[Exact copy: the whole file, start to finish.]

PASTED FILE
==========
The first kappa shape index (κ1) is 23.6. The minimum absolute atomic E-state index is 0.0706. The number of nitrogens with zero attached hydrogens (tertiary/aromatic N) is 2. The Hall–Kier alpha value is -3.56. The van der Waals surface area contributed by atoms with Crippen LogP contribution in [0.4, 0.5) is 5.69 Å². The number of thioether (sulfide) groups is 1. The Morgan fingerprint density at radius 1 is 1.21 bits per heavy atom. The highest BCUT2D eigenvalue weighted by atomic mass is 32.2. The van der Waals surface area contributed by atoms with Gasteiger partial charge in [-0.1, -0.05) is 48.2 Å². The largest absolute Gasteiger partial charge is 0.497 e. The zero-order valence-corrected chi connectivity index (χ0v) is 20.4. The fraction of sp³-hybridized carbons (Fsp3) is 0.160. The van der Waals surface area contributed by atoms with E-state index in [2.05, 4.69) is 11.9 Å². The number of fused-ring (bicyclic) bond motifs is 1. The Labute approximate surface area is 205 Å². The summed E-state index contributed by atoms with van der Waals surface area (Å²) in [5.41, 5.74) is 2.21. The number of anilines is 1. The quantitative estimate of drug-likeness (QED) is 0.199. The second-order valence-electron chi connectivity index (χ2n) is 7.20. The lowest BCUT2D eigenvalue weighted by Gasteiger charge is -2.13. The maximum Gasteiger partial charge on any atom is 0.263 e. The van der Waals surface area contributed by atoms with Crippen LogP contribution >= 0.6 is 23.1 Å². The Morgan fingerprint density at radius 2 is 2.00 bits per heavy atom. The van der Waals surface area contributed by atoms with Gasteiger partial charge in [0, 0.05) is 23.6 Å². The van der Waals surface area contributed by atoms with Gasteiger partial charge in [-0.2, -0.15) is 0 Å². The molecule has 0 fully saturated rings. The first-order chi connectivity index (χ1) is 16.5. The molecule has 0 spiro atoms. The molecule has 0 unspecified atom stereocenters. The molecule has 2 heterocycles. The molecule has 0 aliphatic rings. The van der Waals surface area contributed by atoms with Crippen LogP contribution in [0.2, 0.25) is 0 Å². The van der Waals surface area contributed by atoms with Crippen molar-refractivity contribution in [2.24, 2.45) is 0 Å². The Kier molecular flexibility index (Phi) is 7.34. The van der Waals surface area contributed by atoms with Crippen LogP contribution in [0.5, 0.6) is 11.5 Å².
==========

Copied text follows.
The first kappa shape index (κ1) is 23.6. The minimum absolute atomic E-state index is 0.0706. The number of nitrogens with zero attached hydrogens (tertiary/aromatic N) is 2. The Hall–Kier alpha value is -3.56. The van der Waals surface area contributed by atoms with Crippen LogP contribution in [0.4, 0.5) is 5.69 Å². The number of thioether (sulfide) groups is 1. The Morgan fingerprint density at radius 1 is 1.21 bits per heavy atom. The highest BCUT2D eigenvalue weighted by atomic mass is 32.2. The van der Waals surface area contributed by atoms with Gasteiger partial charge in [-0.1, -0.05) is 48.2 Å². The largest absolute Gasteiger partial charge is 0.497 e. The zero-order valence-corrected chi connectivity index (χ0v) is 20.4. The fraction of sp³-hybridized carbons (Fsp3) is 0.160. The van der Waals surface area contributed by atoms with E-state index in [2.05, 4.69) is 11.9 Å². The number of fused-ring (bicyclic) bond motifs is 1. The Labute approximate surface area is 205 Å². The summed E-state index contributed by atoms with van der Waals surface area (Å²) in [5.41, 5.74) is 2.21. The number of anilines is 1. The quantitative estimate of drug-likeness (QED) is 0.199. The second-order valence-electron chi connectivity index (χ2n) is 7.20. The lowest BCUT2D eigenvalue weighted by Gasteiger charge is -2.13. The maximum Gasteiger partial charge on any atom is 0.263 e. The van der Waals surface area contributed by atoms with Crippen LogP contribution >= 0.6 is 23.1 Å². The Morgan fingerprint density at radius 2 is 2.00 bits per heavy atom. The van der Waals surface area contributed by atoms with Gasteiger partial charge in [0, 0.05) is 23.6 Å². The van der Waals surface area contributed by atoms with Gasteiger partial charge in [-0.2, -0.15) is 0 Å². The molecule has 0 fully saturated rings. The first-order chi connectivity index (χ1) is 16.5. The molecule has 0 spiro atoms. The molecule has 0 unspecified atom stereocenters. The molecule has 2 heterocycles. The molecule has 0 aliphatic rings. The van der Waals surface area contributed by atoms with Crippen LogP contribution in [0.2, 0.25) is 0 Å². The van der Waals surface area contributed by atoms with Crippen molar-refractivity contribution in [2.24, 2.45) is 0 Å². The Kier molecular flexibility index (Phi) is 7.34. The van der Waals surface area contributed by atoms with Crippen LogP contribution in [0.5, 0.6) is 11.5 Å².